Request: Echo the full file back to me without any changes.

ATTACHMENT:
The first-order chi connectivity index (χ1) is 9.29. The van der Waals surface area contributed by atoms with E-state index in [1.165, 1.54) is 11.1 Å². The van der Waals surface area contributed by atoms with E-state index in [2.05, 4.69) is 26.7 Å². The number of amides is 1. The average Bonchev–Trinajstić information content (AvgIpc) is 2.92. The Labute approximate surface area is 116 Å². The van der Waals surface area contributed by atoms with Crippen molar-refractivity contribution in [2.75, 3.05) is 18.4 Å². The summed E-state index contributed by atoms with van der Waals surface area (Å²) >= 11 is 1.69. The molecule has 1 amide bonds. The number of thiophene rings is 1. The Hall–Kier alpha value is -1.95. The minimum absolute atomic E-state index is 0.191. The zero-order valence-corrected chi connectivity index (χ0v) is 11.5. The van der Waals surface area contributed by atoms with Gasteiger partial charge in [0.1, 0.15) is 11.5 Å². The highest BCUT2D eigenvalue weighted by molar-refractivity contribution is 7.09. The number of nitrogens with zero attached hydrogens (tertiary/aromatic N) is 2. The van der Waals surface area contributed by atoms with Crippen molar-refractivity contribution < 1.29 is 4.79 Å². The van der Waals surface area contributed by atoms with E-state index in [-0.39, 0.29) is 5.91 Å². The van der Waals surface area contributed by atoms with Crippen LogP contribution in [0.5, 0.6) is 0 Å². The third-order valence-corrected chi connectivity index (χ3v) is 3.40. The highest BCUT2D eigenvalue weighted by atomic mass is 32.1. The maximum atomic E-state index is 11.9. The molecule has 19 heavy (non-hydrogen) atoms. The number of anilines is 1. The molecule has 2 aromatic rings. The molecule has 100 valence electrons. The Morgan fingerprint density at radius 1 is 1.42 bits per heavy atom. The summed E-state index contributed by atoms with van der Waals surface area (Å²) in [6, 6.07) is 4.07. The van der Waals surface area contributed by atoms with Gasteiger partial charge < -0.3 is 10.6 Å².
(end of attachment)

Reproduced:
The first-order chi connectivity index (χ1) is 9.29. The van der Waals surface area contributed by atoms with E-state index in [1.165, 1.54) is 11.1 Å². The van der Waals surface area contributed by atoms with E-state index in [2.05, 4.69) is 26.7 Å². The number of amides is 1. The average Bonchev–Trinajstić information content (AvgIpc) is 2.92. The Labute approximate surface area is 116 Å². The van der Waals surface area contributed by atoms with Crippen molar-refractivity contribution in [2.75, 3.05) is 18.4 Å². The summed E-state index contributed by atoms with van der Waals surface area (Å²) >= 11 is 1.69. The molecule has 1 amide bonds. The number of thiophene rings is 1. The Hall–Kier alpha value is -1.95. The minimum absolute atomic E-state index is 0.191. The zero-order valence-corrected chi connectivity index (χ0v) is 11.5. The van der Waals surface area contributed by atoms with Gasteiger partial charge in [0.1, 0.15) is 11.5 Å². The highest BCUT2D eigenvalue weighted by molar-refractivity contribution is 7.09. The number of nitrogens with zero attached hydrogens (tertiary/aromatic N) is 2. The van der Waals surface area contributed by atoms with Crippen molar-refractivity contribution < 1.29 is 4.79 Å². The van der Waals surface area contributed by atoms with E-state index in [-0.39, 0.29) is 5.91 Å². The van der Waals surface area contributed by atoms with Crippen LogP contribution in [0.5, 0.6) is 0 Å². The third-order valence-corrected chi connectivity index (χ3v) is 3.40. The highest BCUT2D eigenvalue weighted by atomic mass is 32.1. The maximum atomic E-state index is 11.9. The molecule has 19 heavy (non-hydrogen) atoms. The number of anilines is 1. The molecule has 2 aromatic rings. The molecule has 100 valence electrons. The Morgan fingerprint density at radius 1 is 1.42 bits per heavy atom. The summed E-state index contributed by atoms with van der Waals surface area (Å²) in [6, 6.07) is 4.07. The van der Waals surface area contributed by atoms with Gasteiger partial charge < -0.3 is 10.6 Å².